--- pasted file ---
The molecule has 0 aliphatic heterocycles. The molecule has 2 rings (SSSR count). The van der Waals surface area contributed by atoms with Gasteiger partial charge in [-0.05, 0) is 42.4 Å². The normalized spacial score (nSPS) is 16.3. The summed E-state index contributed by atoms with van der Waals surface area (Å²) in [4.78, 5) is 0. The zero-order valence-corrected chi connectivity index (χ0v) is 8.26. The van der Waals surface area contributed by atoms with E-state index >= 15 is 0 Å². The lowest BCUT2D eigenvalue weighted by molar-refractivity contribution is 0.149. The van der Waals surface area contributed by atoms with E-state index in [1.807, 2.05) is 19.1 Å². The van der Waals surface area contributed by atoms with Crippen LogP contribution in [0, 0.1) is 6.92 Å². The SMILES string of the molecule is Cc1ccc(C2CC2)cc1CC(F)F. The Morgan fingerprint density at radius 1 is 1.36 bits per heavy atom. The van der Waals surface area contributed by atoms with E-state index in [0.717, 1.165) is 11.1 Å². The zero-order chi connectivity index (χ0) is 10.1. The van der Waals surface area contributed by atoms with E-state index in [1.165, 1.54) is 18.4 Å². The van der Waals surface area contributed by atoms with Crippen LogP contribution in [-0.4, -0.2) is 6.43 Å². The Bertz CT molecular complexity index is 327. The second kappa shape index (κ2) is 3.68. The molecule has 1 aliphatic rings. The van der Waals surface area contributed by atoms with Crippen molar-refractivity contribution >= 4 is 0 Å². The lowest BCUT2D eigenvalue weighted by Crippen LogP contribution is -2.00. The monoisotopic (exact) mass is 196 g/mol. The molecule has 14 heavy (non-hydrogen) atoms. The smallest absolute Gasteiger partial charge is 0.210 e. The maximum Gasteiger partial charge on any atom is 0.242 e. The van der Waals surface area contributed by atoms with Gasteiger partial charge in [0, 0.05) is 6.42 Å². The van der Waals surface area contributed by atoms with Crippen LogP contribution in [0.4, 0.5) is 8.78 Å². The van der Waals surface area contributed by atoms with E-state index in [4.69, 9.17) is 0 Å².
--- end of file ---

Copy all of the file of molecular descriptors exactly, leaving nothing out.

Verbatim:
The molecule has 0 aliphatic heterocycles. The molecule has 2 rings (SSSR count). The van der Waals surface area contributed by atoms with Gasteiger partial charge in [-0.05, 0) is 42.4 Å². The normalized spacial score (nSPS) is 16.3. The summed E-state index contributed by atoms with van der Waals surface area (Å²) in [4.78, 5) is 0. The zero-order valence-corrected chi connectivity index (χ0v) is 8.26. The van der Waals surface area contributed by atoms with E-state index >= 15 is 0 Å². The lowest BCUT2D eigenvalue weighted by molar-refractivity contribution is 0.149. The van der Waals surface area contributed by atoms with E-state index in [1.807, 2.05) is 19.1 Å². The van der Waals surface area contributed by atoms with Crippen LogP contribution in [0, 0.1) is 6.92 Å². The SMILES string of the molecule is Cc1ccc(C2CC2)cc1CC(F)F. The Morgan fingerprint density at radius 1 is 1.36 bits per heavy atom. The van der Waals surface area contributed by atoms with E-state index in [0.717, 1.165) is 11.1 Å². The zero-order chi connectivity index (χ0) is 10.1. The van der Waals surface area contributed by atoms with E-state index in [1.165, 1.54) is 18.4 Å². The van der Waals surface area contributed by atoms with Crippen LogP contribution in [-0.4, -0.2) is 6.43 Å². The Bertz CT molecular complexity index is 327. The second kappa shape index (κ2) is 3.68. The molecule has 1 aliphatic rings. The van der Waals surface area contributed by atoms with Crippen molar-refractivity contribution >= 4 is 0 Å². The lowest BCUT2D eigenvalue weighted by Crippen LogP contribution is -2.00. The monoisotopic (exact) mass is 196 g/mol. The molecule has 14 heavy (non-hydrogen) atoms. The smallest absolute Gasteiger partial charge is 0.210 e. The maximum Gasteiger partial charge on any atom is 0.242 e. The van der Waals surface area contributed by atoms with Gasteiger partial charge in [0, 0.05) is 6.42 Å². The van der Waals surface area contributed by atoms with Crippen LogP contribution in [0.4, 0.5) is 8.78 Å². The van der Waals surface area contributed by atoms with E-state index in [4.69, 9.17) is 0 Å².